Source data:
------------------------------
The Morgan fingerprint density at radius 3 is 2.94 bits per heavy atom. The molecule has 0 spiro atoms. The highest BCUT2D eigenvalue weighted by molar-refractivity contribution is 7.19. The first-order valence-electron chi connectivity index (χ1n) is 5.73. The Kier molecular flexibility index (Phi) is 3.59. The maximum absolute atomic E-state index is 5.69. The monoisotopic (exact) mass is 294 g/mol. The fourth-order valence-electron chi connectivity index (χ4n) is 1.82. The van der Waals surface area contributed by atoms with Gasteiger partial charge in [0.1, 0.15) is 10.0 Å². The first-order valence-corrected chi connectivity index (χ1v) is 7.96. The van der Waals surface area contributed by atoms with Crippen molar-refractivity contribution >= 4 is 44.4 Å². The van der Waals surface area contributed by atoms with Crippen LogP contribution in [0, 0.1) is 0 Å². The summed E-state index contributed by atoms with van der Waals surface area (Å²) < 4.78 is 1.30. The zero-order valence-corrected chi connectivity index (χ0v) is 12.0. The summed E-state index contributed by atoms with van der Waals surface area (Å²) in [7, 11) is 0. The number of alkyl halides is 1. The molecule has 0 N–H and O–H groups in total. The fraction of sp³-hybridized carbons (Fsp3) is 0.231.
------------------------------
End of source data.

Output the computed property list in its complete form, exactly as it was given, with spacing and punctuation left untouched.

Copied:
The Morgan fingerprint density at radius 3 is 2.94 bits per heavy atom. The molecule has 0 spiro atoms. The highest BCUT2D eigenvalue weighted by molar-refractivity contribution is 7.19. The first-order valence-electron chi connectivity index (χ1n) is 5.73. The Kier molecular flexibility index (Phi) is 3.59. The maximum absolute atomic E-state index is 5.69. The monoisotopic (exact) mass is 294 g/mol. The fourth-order valence-electron chi connectivity index (χ4n) is 1.82. The van der Waals surface area contributed by atoms with Gasteiger partial charge in [0.1, 0.15) is 10.0 Å². The first-order valence-corrected chi connectivity index (χ1v) is 7.96. The van der Waals surface area contributed by atoms with Crippen molar-refractivity contribution >= 4 is 44.4 Å². The van der Waals surface area contributed by atoms with Crippen LogP contribution in [0, 0.1) is 0 Å². The summed E-state index contributed by atoms with van der Waals surface area (Å²) < 4.78 is 1.30. The zero-order valence-corrected chi connectivity index (χ0v) is 12.0. The summed E-state index contributed by atoms with van der Waals surface area (Å²) in [7, 11) is 0. The number of alkyl halides is 1. The molecule has 0 N–H and O–H groups in total. The fraction of sp³-hybridized carbons (Fsp3) is 0.231.